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Understanding the Utah Solar Tax Credit

Residents of Utah installing a solar power system can benefit from both federal and state tax credits for renewable energy. To apply for the Renewable Energy System Tax Credit (RESTC) program in Utah you can take the following steps:

Steps for Utilizing the Utah Solar Tax Credit:

  1. Install a solar energy system
  2. Create an account with the Governor’s Office of Energy Development (OED)
  3. Complete a solar PV application
  4. Receive and save your TC-40E
  5. Claim the Renewable Residential Energy System Credit
  6. If audited, provide your TC-40E

Utah Solar Tax Credit: Utah Renewable Energy Systems Tax Credit (RESTC) Program

With available tax credits from both state and federal governments, now is the best time to invest in solar energy for your home. Over the next few years, both solar incentives will be decreasing in value until they expire. Energy costs are expected to increase over that same time period. In addition to these factors, Utah has voluntarily mandated that a percentage of energy produced in the state should come from renewable energy sources. The RESTC program is one method Utah is using to meet this mandate.

How much is the tax credit worth?


Until 2021, the RESTC program offers a tax credit equal to 25% of eligible system costs or $1,600, whichever is less. The tax credit can be claimed again for additional systems or parts in the following years. However, the tax credit will decrease in value by $400 each year until it expires. By 2024, the tax credit will only be worth $400.

When does the tax credit expire?


Utah’s RESTC program is set to expire in 2025. From 2018 to 2021 the maximum tax credit is 25% of system costs or $1,600, whichever is lower. While the 25% of eligible solar system costs will remain the same over the life of the program, only the lesser amount can be claimed and the value decreases by $400 each year from 2022 to 2024.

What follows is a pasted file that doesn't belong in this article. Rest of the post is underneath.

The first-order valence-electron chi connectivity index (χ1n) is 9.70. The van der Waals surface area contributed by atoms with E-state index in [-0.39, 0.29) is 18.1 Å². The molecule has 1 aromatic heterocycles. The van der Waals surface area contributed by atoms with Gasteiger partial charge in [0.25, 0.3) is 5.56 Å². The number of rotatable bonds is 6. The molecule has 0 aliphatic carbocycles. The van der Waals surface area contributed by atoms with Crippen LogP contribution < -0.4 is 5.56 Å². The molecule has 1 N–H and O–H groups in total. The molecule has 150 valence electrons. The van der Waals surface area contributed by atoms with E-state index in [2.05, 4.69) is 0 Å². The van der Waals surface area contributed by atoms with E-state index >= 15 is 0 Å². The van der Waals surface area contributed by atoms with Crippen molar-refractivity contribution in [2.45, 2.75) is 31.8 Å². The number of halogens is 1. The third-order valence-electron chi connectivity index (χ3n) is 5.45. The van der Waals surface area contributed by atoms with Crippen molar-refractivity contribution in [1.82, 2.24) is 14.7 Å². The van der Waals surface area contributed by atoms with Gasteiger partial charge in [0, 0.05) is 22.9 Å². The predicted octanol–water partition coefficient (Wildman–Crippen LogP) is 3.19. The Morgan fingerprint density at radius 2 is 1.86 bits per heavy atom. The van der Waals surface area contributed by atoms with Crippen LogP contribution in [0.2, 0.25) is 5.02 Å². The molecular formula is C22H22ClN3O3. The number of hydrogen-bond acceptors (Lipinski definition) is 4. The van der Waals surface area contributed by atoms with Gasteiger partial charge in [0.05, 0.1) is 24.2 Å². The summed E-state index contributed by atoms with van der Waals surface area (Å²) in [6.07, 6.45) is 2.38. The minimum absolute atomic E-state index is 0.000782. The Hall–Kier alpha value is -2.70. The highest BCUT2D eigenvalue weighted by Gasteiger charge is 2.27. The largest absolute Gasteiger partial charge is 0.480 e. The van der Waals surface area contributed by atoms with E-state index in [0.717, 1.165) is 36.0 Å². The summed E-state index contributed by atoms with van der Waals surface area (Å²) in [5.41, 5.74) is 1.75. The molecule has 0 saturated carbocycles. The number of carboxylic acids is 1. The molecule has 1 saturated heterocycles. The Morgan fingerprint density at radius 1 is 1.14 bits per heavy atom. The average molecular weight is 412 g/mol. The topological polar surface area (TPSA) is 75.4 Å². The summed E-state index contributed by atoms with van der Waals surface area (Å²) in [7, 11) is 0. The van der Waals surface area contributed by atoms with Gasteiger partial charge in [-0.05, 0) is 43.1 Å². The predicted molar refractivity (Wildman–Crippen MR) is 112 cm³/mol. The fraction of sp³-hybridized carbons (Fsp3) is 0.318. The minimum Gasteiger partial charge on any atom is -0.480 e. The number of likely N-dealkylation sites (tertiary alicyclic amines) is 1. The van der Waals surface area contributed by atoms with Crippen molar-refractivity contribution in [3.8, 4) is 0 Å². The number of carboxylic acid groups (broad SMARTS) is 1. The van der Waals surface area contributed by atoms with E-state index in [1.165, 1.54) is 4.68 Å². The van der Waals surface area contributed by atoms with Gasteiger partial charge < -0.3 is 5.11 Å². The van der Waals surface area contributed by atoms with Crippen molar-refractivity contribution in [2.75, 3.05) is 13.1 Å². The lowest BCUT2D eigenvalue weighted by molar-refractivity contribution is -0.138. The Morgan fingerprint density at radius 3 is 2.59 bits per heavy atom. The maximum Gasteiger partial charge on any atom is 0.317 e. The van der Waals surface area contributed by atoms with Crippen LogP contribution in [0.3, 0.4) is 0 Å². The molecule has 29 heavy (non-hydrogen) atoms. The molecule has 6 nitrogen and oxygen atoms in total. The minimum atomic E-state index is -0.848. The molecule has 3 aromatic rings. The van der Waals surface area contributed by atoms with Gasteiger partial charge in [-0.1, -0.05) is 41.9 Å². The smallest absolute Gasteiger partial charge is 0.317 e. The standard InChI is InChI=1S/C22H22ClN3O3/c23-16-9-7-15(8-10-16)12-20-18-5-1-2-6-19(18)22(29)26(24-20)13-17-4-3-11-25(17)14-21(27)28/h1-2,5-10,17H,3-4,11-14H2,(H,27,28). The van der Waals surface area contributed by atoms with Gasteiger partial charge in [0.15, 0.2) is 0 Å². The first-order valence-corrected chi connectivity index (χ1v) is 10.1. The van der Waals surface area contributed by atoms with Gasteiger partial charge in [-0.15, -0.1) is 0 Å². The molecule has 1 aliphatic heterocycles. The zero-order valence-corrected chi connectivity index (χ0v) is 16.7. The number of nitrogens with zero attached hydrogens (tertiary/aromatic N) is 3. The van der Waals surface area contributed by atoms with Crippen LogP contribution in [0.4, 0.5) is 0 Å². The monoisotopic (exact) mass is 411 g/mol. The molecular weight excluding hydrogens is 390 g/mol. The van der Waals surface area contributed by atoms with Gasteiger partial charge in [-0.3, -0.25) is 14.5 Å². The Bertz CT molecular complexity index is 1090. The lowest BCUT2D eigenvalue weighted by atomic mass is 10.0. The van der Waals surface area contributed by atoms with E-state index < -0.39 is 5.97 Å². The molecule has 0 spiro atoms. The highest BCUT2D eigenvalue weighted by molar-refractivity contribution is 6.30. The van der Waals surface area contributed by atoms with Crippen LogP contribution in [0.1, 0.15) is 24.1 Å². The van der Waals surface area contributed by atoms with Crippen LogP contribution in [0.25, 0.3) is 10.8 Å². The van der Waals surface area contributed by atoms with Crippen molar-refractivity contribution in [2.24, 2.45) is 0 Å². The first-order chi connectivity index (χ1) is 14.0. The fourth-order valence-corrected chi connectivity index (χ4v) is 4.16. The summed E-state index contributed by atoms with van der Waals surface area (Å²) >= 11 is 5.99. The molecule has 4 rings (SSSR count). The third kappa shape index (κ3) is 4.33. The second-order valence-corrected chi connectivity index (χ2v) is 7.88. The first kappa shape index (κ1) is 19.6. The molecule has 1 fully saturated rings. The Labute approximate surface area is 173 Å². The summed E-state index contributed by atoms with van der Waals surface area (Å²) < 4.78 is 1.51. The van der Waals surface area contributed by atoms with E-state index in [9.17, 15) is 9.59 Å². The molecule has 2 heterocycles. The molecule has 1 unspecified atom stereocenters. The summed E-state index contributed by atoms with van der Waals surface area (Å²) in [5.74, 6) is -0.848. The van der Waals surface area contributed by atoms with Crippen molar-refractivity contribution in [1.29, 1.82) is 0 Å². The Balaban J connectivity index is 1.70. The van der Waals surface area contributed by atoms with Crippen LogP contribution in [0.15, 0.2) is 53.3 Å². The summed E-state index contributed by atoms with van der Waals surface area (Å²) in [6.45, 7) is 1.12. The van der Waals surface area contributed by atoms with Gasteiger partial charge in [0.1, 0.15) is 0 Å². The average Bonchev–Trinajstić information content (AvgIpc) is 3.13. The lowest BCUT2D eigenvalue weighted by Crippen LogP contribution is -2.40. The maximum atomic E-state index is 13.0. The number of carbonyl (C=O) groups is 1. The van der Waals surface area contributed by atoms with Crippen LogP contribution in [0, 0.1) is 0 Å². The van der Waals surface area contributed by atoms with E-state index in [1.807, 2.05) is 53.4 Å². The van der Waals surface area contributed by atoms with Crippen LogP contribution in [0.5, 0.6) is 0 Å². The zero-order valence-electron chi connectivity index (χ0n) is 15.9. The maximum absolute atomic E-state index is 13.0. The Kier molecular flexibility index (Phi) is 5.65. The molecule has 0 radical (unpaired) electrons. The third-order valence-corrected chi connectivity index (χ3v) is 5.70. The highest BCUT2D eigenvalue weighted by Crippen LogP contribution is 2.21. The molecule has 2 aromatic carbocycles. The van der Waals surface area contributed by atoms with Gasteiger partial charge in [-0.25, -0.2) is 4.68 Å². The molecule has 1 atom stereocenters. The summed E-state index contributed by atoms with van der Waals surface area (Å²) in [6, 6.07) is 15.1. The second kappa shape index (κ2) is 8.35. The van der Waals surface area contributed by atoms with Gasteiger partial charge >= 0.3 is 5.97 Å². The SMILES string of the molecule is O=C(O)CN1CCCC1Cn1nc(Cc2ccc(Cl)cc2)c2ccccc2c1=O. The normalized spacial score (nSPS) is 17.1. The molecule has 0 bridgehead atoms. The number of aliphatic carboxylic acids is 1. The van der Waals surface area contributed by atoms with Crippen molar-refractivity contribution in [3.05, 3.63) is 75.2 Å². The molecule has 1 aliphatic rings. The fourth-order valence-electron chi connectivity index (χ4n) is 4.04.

How does the tax credit work?


Utah’s tax credit can be claimed when filing your state income taxes. It is assessed as a reduction of your tax liability and is non-refundable, so any excess will not be paid out as cash. If the amount of your tax credit is more than your tax owed, the remaining amount can be rolled over and used in the following years (up to four years after filing.)

When filing your state taxes, you can claim the Renewable Residential Energy Systems Credit: Code 21. Be sure NOT to select Qualifying Solar Project Credit. While you do not need to file your TC-40E with your state or federal taxes, you will be required to present it if you are audited.

Additional Information on Utah’s Tax Credit for Renewable Energy

Utah’s RESTC program is available in addition to the federal Investment Tax Credit (ITC). However, the ITC will also decrease in value over the next few years. Some local utility companies in Utah offered incentives for renewable energy in order to meet future state requirements; however, some of these incentives have expired. A major energy provider, Rocky Mountain Power, offered an incentive for residential solar net metering customers, but this program expired in 2017. It is not too late to install a solar system and claim the Utah solar tax credit. Even if you have already used it once, additional systems or parts may be eligible to claim in later years, but cannot exceed $2,000 per residential unit. Finally, the tax credit for an eligible solar system can be transferred to a new owner if the residence is sold before the tax credit is claimed. Please verify that any purchase you are planning to make is eligible for the solar tax credit. A good way to do this is to enlist the services of a stellar solar installation company like ION Solar.

Steps for utilizing the Utah solar tax credit

1. Install a solar energy system